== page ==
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Gratitude for bicyclists 

Holidays are an opportunity to be deliberately, vocally thankful. Commuting bicyclists out there: Thank you! Your presence on the streets makes a tangible difference. SLO is on the map in this country as a bicycle-friendly city. Though we’re a small community, the American League of Bicyclists acknowledged us at the silver level.

In the past year, 1,400 bikers were helped at the Bike Kitchen, 4,800 bicycles parked at Valet, 1,000 people were educated at Bike Ed workshops, and more than 200 families participated in Kidical Mass. Bicycle Month was one of the best yet. The tweed ride went down in bicycle history, making the front page of SLO City News. The Mardi Gras herd was brilliantly out of control. The finale made the craziest Bike Happening seem tame. The Bob Jones Trail extension in Avila Beach was finished, reaching farther toward the ocean and with a safer crossing at the lights. The bicycle community has remained cohesive and strong while gaining new friends.

Despite a positive reputation as a bicycle-friendly city, we are challenged daily. Sometimes we must fight for a slim piece of the road (even on Higuera!). And huge victories with city funding often result in only a few more feet of bike path.

Winter solstice just passed. It’s dark by 5 o’clock, and most of us pedal home from work with little visibility. We trust drivers watch for and give ample space to our small blinking red lights. Though some cyclists seek the thrill of danger, I believe most of us feel edgy riding at night.

A longtime SLO resident, bicycle lover, and tourer stated he’s confident on a bicycle: “I feel most intimidated by cars in the winter rain. It rains so little in SLO that drivers don’t know how to drive, especially when the oil builds up on the roads, making them slippery.”

Vanessa Amerson, mother of two and leader of Kidical Mass, said she feels less confident when pedaling with her children: “I have to have greater faith in humanity. Feeling safe is difficult when you don’t feel in control.” Rightly so; being out of control is frightening.

Leslie Bloom from the Bicycle Coalition advised new riders to pedal as much as they can to build self-assuredness: “Even if it's just once a week, you'll build up your confidence to choose it for future trips. Start small, and you'll get addicted to the feeling of riding, just like you were when you were a kid! Certain routes are more accessible and calm for bicycles; the same route you might take in your car might not be the best for your bicycle; stick to neighborhood streets and those with lanes to increase your comfort.”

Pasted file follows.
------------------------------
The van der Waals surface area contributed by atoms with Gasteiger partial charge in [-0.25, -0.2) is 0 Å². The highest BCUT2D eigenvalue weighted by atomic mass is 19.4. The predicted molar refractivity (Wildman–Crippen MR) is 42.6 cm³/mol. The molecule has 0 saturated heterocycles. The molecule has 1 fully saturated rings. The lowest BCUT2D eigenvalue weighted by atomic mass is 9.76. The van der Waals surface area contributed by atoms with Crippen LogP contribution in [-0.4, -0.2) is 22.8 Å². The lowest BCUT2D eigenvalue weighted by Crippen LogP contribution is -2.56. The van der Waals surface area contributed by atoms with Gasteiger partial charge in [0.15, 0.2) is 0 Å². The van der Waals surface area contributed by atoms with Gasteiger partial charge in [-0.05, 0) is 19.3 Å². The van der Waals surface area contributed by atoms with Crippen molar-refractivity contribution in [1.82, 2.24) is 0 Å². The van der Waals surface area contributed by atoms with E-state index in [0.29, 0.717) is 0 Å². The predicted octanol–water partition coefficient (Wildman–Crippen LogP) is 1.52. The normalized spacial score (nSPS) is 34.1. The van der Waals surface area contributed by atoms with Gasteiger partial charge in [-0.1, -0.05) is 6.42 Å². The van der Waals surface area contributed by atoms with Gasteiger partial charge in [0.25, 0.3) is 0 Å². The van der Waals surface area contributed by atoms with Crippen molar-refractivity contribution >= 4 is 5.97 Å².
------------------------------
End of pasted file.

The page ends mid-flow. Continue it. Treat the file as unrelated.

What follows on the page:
Being on a bicycle wakes us up to our mortality, our preciousness. We realize just how delicate we are, how powerful cars are. We don’t need to have an accident to realize this. When a mammoth pickup truck revs by, my bones rattle.

This body aliveness is good. Being alert turns transporting ourselves into a conscious, deliberate, and empowering act. We’re unafraid to be seen lugging our groceries up a hill, whizzing down Higuera for the fourth time that day, dressed like a pirate during Happening, or slumped over our handlebars in exhaustion. Being on the road, exposed simply as who we are, is a beautiful statement.

In pedaling, we show willingness to be vulnerable, an internally powerful place. Being visible, you are unable to hide anything: a text conversation, cigarette, or beer. In our vehicle-centered society, it is empowering to stand up for human-powered transport. I am grateful to myself and fellow commuters for continued willingness to choose the bicycle seat and demand a place on the street, in this country. I long for the day (and know we are working toward this) when bicycling anywhere is safe, expected, and respected. ∆


Alycia Kiley’s Way of the Wheel appears the last week of the month. Send comments or ideas to

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